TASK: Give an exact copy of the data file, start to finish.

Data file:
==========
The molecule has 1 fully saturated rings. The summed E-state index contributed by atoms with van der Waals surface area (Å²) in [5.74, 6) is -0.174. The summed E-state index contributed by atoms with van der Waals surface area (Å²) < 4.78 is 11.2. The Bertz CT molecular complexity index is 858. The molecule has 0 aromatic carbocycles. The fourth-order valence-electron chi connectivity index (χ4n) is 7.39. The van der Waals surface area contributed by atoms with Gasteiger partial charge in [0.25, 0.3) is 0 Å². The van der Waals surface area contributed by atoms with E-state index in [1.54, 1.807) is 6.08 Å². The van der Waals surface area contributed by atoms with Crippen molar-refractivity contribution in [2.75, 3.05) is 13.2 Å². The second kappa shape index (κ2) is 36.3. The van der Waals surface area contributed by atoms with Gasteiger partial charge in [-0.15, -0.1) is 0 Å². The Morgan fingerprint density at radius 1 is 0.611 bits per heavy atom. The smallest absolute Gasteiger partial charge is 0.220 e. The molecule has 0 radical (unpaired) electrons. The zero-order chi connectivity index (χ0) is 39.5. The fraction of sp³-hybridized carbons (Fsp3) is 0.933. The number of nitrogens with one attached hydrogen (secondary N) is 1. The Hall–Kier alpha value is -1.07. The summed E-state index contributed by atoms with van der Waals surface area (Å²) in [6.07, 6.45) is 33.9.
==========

The molecule has 1 fully saturated rings. The summed E-state index contributed by atoms with van der Waals surface area (Å²) in [5.74, 6) is -0.174. The summed E-state index contributed by atoms with van der Waals surface area (Å²) < 4.78 is 11.2. The Bertz CT molecular complexity index is 858. The molecule has 0 aromatic carbocycles. The fourth-order valence-electron chi connectivity index (χ4n) is 7.39. The van der Waals surface area contributed by atoms with Gasteiger partial charge in [0.25, 0.3) is 0 Å². The van der Waals surface area contributed by atoms with E-state index in [1.54, 1.807) is 6.08 Å². The van der Waals surface area contributed by atoms with Crippen molar-refractivity contribution in [2.75, 3.05) is 13.2 Å². The second kappa shape index (κ2) is 36.3. The van der Waals surface area contributed by atoms with Gasteiger partial charge in [-0.15, -0.1) is 0 Å². The Morgan fingerprint density at radius 1 is 0.611 bits per heavy atom. The smallest absolute Gasteiger partial charge is 0.220 e. The molecule has 0 radical (unpaired) electrons. The zero-order chi connectivity index (χ0) is 39.5. The fraction of sp³-hybridized carbons (Fsp3) is 0.933. The number of nitrogens with one attached hydrogen (secondary N) is 1. The Hall–Kier alpha value is -1.07. The summed E-state index contributed by atoms with van der Waals surface area (Å²) in [6.07, 6.45) is 33.9.